A programming language may be thought of as any collection of rules that, when applied to strings (or, in the case of visual programming languages, to graphical programme components), turns them to various forms of machine code output. Programming languages are a subset of computer languages that are used in the process of coding computer programmes in order to put algorithms into action.
The majority of programming languages are made up of computer-specific instructions. There are several programmable machines that, as opposed to ordinary programming languages, make use of a set of very particular instructions. Since the early 1800s, several types of machinery, including Jacquard looms, music boxes, and player pianos, have been directed in their behaviour by means of computer programmes. These machines' programming, such as the scrolls in a player piano, did not generate a distinct pattern of behaviour in response to the many inputs or situations that were presented to them.
There are now thousands of distinct programming languages available, and the number of available languages is growing by the year. While the majority of programming languages are written in an imperative form (that is, as a series of operations to carry out), there are other languages that are written in a declarative manner (i.e. the desired result is specified, not how to achieve it).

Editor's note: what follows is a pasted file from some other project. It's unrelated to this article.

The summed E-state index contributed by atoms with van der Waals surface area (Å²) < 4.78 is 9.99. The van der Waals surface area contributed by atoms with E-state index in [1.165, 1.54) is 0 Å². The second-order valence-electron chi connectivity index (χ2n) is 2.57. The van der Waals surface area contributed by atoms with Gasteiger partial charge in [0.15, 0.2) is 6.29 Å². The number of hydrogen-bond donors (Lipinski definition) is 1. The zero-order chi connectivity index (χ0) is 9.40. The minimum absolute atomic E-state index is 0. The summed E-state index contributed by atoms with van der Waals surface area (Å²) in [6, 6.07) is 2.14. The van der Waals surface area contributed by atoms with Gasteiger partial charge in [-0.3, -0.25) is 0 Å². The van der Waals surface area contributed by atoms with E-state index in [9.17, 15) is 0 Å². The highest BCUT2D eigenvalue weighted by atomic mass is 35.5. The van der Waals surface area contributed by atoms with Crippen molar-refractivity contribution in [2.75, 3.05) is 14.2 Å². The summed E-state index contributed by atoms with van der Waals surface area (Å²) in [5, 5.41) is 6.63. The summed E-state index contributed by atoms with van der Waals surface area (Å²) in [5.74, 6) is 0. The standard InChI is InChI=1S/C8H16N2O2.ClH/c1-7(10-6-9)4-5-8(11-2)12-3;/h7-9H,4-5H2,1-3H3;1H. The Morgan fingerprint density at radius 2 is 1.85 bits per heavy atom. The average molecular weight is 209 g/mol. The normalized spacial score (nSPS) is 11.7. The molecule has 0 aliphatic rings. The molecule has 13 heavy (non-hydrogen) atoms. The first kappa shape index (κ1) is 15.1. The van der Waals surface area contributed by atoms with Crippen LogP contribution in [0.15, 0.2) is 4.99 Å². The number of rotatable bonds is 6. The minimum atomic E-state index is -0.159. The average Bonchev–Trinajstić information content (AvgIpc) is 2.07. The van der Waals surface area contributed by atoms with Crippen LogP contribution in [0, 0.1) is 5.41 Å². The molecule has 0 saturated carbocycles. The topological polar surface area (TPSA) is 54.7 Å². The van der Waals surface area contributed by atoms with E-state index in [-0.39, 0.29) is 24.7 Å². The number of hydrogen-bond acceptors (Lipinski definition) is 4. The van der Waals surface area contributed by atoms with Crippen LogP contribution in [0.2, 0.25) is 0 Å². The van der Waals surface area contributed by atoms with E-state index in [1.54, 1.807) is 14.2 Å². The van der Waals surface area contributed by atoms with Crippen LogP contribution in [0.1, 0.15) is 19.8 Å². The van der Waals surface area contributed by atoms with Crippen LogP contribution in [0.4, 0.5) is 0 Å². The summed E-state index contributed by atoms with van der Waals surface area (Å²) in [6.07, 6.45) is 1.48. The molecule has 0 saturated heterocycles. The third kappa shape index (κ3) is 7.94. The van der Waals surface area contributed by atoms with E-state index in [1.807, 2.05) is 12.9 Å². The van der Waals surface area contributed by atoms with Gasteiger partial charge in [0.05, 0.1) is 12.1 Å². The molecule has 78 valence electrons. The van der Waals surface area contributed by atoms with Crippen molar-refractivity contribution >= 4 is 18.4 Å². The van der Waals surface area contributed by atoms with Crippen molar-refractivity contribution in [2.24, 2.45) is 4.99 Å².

Syntax (which refers to the form) and semantics (which refers to the meaning) are often the two components that make up a description of a programming language. These components are typically described by a formal language. Other languages, like Perl, have a dominant implementation that is used as a reference, in contrast to languages like C, which are defined by a specification document (for instance, the C programming language is described by an ISO Standard). It is usual for certain languages to have both, with the fundamental language being established by a standard and extensions being obtained from the implementation that is most widely used.
The study of programming languages, including their design, implementation, analysis, characterisation, and categorization, falls within the purview of the subject of computer science known as "programming language theory."